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The Legacy

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A few months after buying the Observer, Jared began dating Ivanka Trump. Behind the “Page Six” fodder, the pair are a genuine match. “Jared and I are very similar in that we’re very ambitious,” Ivanka tells me one morning in her office on the 25th floor of the Trump Tower. “That’s what makes it so amazing to be in a relationship with someone who is supportive of that. I’m happy for him when he is in the office working late. I know how good that feels when you sit down and return e-mails.”

Dating Ivanka was fraught with family peril. Though she is converting to Judaism, studying with Rabbi Haskel Lookstein at Congregation Kehilath Jeshurun on East 85th Street, it has not always been easy. Jared’s mother, in particular, has struggled with their relationship. Last summer, Seryl told Jared to cool it. They broke up for a time but soon got back together.

Ivanka told me she and Jared plan to marry, but they aren’t officially engaged. “I am studying,” she said of her conversion, “and it’s been an amazing and fulfilling experience for me … One of the jokes I first started making when Jared and I first started dating is, I’m a New Yorker, I’m in real estate. I’m as close to Jewish, with an ‘i-s-h’ naturally as anyone can start off.”

When Jared bought the Observer, he and Peter Kaplan positioned themselves as partners. “I had no vision for what it should be,” Jared says. Kaplan would teach Jared how to be a publisher. Kaplan was a storyteller, a protégé of New York founder Clay Felker’s, and a lover of old Hollywood whose mordant wit, Yiddish-inflected headlines, and casual regard for deadlines made the Observer a literary playground for young talent, a kind of postcollegiate newspaper. He liked to tell his writers to imagine the paper as a kind of Victorian novel.

In truth, Jared and Kaplan’s relationship swerved between grudging respect and conflict. Though they grew up in the same part of New Jersey and both went to Harvard, in other ways they were the oddest of couples. Jared found a lot of the paper incomprehensible and fuddy-duddyish, while Kaplan couldn’t quite get over the fact that Jared was the same age as many of his reporters. Kaplan at first tried to mentor Jared like one of his writers. But that only worked for a while. Six months into owning the paper, Jared hired Bob Sommer, a former publicist whose New Jersey communications firm represented the Kushners, to be president. “When I first hired Bob, I said, ‘I’m so happy you’re here,’ ” remembers Jared. “He said, ‘Why? Because I’m helping you?’ And I said, ‘No, because no one would believe what was going on here if I tried to explain it.’ We called it Weekend at Bernie’s, because it was like dead people walking around.”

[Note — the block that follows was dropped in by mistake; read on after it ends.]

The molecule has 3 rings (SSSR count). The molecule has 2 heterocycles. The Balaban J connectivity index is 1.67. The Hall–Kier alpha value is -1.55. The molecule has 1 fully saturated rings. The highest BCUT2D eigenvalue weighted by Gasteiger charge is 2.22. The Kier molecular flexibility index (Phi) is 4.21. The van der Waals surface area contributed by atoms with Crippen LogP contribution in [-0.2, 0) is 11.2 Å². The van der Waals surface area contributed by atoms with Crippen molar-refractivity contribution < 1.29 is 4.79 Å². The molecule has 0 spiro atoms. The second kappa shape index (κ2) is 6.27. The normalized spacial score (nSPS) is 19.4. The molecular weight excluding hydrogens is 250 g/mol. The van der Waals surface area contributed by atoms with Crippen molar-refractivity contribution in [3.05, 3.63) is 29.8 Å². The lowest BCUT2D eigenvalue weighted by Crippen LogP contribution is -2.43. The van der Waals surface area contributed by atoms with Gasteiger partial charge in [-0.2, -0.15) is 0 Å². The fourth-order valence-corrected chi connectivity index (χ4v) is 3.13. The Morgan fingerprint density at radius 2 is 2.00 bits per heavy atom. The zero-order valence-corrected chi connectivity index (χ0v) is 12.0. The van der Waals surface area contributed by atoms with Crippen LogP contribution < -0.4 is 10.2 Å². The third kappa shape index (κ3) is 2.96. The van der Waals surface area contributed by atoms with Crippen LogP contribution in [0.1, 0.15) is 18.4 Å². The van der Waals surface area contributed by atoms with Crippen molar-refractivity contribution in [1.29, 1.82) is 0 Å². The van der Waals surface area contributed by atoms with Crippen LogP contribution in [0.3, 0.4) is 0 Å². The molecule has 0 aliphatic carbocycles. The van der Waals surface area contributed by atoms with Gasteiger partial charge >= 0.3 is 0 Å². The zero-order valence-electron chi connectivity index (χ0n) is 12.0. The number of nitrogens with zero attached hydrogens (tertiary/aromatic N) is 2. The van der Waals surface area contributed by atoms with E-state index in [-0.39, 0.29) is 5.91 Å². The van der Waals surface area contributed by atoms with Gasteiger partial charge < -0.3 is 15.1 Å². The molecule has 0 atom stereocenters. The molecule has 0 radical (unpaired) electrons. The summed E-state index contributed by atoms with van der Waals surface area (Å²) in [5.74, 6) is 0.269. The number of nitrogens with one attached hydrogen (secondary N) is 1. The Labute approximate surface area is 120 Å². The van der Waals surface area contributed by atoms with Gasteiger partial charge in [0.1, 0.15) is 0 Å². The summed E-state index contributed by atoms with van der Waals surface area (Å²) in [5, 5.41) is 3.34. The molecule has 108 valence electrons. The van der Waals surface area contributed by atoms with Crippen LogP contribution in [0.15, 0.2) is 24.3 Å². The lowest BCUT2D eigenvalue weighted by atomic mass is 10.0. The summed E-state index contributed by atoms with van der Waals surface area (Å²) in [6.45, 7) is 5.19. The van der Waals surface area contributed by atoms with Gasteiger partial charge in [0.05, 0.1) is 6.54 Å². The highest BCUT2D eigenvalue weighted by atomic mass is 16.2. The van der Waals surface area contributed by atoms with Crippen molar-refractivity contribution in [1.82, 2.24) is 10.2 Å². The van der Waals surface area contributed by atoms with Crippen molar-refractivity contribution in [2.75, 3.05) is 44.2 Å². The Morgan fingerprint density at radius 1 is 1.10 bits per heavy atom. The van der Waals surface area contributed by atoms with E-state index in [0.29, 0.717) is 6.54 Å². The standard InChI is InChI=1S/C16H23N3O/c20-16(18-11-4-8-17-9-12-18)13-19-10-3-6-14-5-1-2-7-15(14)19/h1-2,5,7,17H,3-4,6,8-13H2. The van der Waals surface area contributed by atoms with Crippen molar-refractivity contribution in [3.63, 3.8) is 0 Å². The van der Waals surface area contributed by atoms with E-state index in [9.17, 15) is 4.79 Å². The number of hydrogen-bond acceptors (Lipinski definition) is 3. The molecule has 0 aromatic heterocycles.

In April 2007, after the New York Post reported the Observer had missed newsstands, Jared was furious. He told Sommer to force Kaplan to get the paper to press no matter what, leading to a shouting match between Kaplan and Sommer.

Jared pushed through a redesign that essentially created two front pages, and added a real-estate section. He also insisted on shorter stories and drove Kaplan to shovel stuff onto the web, which Kaplan thought was the wrong strategy. “We had benchmarks,” Sommer says. “And Peter hated it.”

Last fall, Jared told Kaplan he needed to cut the Observer’s budget. A 2007 plan to launch a national network of political websites had failed, and now he needed to pull back amid the recession. He wanted layoffs. Kaplan resisted, asking writers and editors to take a 5 percent pay cut and leaving positions unfilled. Jared insisted on even more cuts. Finally, in late March, Kaplan told Jared he was going to resign when his contract was up on June 1.

It is deeply frustrating to Jared that the Observer continues to lose money, partly because the media business is a way for him to make a name as a businessman independent of his father. Content-sharing deals with the Huffington Post and Politico stalled. The New Jersey website Politicker NJ, while small, is a success he takes pride in—he say it makes a small profit. “It dictates the political agenda in the state of New Jersey,” he says. In mid-June, he bought Very Short List, the highbrow e-mail newsletter backed by Barry Diller, and claims it’s already profitable.

For the Observer job, Jared reviewed twenty résumés and ultimately gave deputy editor Tom McGeveran the interim position and a bare-bones budget. McGeveran is said to have believed that if he didn’t accept the budget, Jared would give the job to former Village Voice and New York Press editor David Blum, who had been lobbying heavily for it, saying he could run the Observer for a rock-bottom $900,000. “I didn’t expect the public side of this,” Jared says. “And I didn’t expect to be walking into this at the worst time to be buying newspapers.”


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